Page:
BEGINNING JAVASCRIPT PART 5 – THE SELECT ELEMENTS (Page 1)

The SIZE attribute of the <SELECT> tag is used to specify how many of the options are visible to the user.

For example, to create a list box that is 5 rows deep and populate it with 7 options, our <SELECT> tag would look like this:

<SELECT NAME=theDay SIZE=5>
<OPTION VALUE=0 SELECTED>Monday
<OPTION VALUE=1>Tuesday
<OPTION VALUE=2>Wednesday
<OPTION VALUE=3>Thursday
<OPTION VALUE=4>Friday
<OPTION VALUE=5>Saturday
<OPTION VALUE=6>Sunday
</SELECT>

Notice that the Monday <OPTION> tag also contains the word SELECTED; this will make this option the default selected one when the page is loaded. The values of the options have been defined as numbers, but text would be equally valid.

If we wanted this to be a drop-down list, then we just need to change the SIZE attribute in the <SELECT> tag to 1 and hey presto it’s a drop-down list.

If we want to let the user choose more than one item from a list at once, we simply need add the MULTIPLE attribute to the <SELECT> definition.

The <SELECT> tag creates a Select object. This object has an options[] array property, and this array is made up of Option objects, one for each <OPTION> element inside the <SELECT> element associated with the Select object. For example, in the above example if the <SELECT> element was contained in a form called theForm, with

document.theForm.theDay.options[0]

we would access the option created for Monday.

How can we tell which option has been selected by the user? Easy; we use the Select object’s selectedIndex property. We can use the index value returned by this property to access the selected option using the options[] array.

The Option object also has index, text, and value properties. The index property returns the index position of that option in the options[] array. The text property is what’s displayed in the list and the value property is the value defined for the option, which would be posted to the server if the form were submitted.

If you want to find out how many options there are in a select element, you can use the length property of either the Select object itself or of its options[] array property.

Let’s see how we could loop through the options[] array for the above select box:

var theDayElement = window.document.form1.theDay; 
document.write("There are " + theDayElement.length + "options"); 
var optionCounter;
for (optionCounter = 0; optionCounter < theDayElement.length;
    optionCounter++) 
{
  document.write("Option text is " + 
          theDayElement.options[optionCounter].text) 
  document.write(" and its value is ");
  document.write(theDayElement.options[optionCounter].value);
  document.write("") 
}

First we set the variable theDayElement to reference the Select object. Then we write the number of options to the page, in this case 7.

Next we use a for loop to loop through the options[] array, displaying the text of each option, such as Monday, Tuesday etc., and its value, such as 0, 1 etc. If you create a page based on this code, it must be placed after the <SELECT> tag has been defined.

It’s also possible to add options to a select element after the page has finished loading. We’ll look at how this is done next.

Adding New Options

To add a new option to a select element, we simply create a new Option object using the new operator, and then insert it into the options[] array of the Select object at an empty index position.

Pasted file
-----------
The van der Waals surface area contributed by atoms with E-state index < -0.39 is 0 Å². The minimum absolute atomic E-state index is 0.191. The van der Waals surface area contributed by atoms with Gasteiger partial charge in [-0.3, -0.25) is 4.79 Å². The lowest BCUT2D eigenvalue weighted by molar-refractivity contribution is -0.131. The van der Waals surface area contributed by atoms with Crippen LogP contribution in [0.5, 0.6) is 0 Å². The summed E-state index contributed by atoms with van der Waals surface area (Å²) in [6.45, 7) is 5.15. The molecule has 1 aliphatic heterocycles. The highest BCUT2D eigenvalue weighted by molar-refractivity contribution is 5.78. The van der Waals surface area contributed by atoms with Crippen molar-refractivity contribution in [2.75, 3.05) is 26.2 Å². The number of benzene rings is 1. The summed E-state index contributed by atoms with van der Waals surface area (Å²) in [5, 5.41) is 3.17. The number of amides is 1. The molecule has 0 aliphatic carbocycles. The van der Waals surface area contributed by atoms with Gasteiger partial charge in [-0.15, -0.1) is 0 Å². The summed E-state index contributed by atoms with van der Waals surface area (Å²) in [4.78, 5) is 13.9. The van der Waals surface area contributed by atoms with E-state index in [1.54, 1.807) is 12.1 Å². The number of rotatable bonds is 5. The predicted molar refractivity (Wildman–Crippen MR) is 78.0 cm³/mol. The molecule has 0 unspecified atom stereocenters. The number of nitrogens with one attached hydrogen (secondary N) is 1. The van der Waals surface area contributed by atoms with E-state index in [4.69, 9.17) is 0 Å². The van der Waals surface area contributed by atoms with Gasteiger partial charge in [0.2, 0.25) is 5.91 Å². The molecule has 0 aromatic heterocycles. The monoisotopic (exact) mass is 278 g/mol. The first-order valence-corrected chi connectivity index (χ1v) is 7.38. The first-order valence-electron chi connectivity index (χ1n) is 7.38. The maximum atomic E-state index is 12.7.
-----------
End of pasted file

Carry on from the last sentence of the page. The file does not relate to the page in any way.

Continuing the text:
When creating a new Option object there are two parameters to pass, the first is the text you want to appear in the list, the second the value to be assigned to the option.

var myNewOption = new Option("TheText","TheValue");

We then simply assign this Option object to an empty array element, for example:

document.theForm.theSelectObject.options[0] = myNewOption;

If you want to remove an option you simply set that part of the options[] array to null. For example, to remove the element we just inserted above, we need:

document.theForm.theSelectObject.options[0] = null;

When you remove an Option object from the options[] array, the array is reordered so that the array index values of all the options above the removed one have their index value decremented by one.

When you insert a new option at a certain index position, beware that it will overwrite any Option object that is already there.

Try It Out – Adding and Removing List Options

Let’s use the ‘list of days’ example we saw above to demonstrate adding and removing list options.

<HTML>
<HEAD>

<SCRIPT LANGUAGE=JavaScript>

function butRemoveWed_onclick() 
{
  if (document.form1.theDay.options[2].text == "Wednesday") 
  {
   document.form1.theDay.options[2] = null;
  } 
  else 
  {
   alert('There is no Wednesday here!');
  }
}

function butAddWed_onclick() 
{
  if (document.form1.theDay.options[2].text != "Wednesday") 
  {
   var indexCounter;
   var days = document.form1.theDay;
   var lastoption = new Option();
   days.options[6] = lastoption;

   for (indexCounter = 6;indexCounter > 2; indexCounter--)
   {
   days.options[indexCounter].text = 
          days.options[indexCounter - 1].text;
   days.options[indexCounter].value = 
          days.options[indexCounter - 1].value;
   }

   var option = new Option("Wednesday",2);
   days.options[2] = option;
  }
  else 
  {
   alert('Do you want to have TWO Wednesdays?????');
  }
}

</SCRIPT>
</HEAD>
<BODY>

<FORM NAME=form1>
<SELECT NAME=theDay SIZE=5>
  <OPTION VALUE=0 SELECTED>Monday
  <OPTION VALUE=1>Tuesday
  <OPTION VALUE=2>Wednesday
  <OPTION VALUE=3>Thursday
  <OPTION VALUE=4>Friday
  <OPTION VALUE=5>Saturday
  <OPTION VALUE=6>Sunday
</SELECT>
<BR>
<INPUT TYPE="button" VALUE="Remove Wednesday" NAME=butRemoveWed 
  onclick="butRemoveWed_onclick()">
<INPUT TYPE="button" VALUE="Add Wednesday" NAME=butAddWed 
  onclick="butAddWed_onclick()">
<BR>
</FORM>
</BODY>
</HTML>

Save this as ch6_examp7.htm.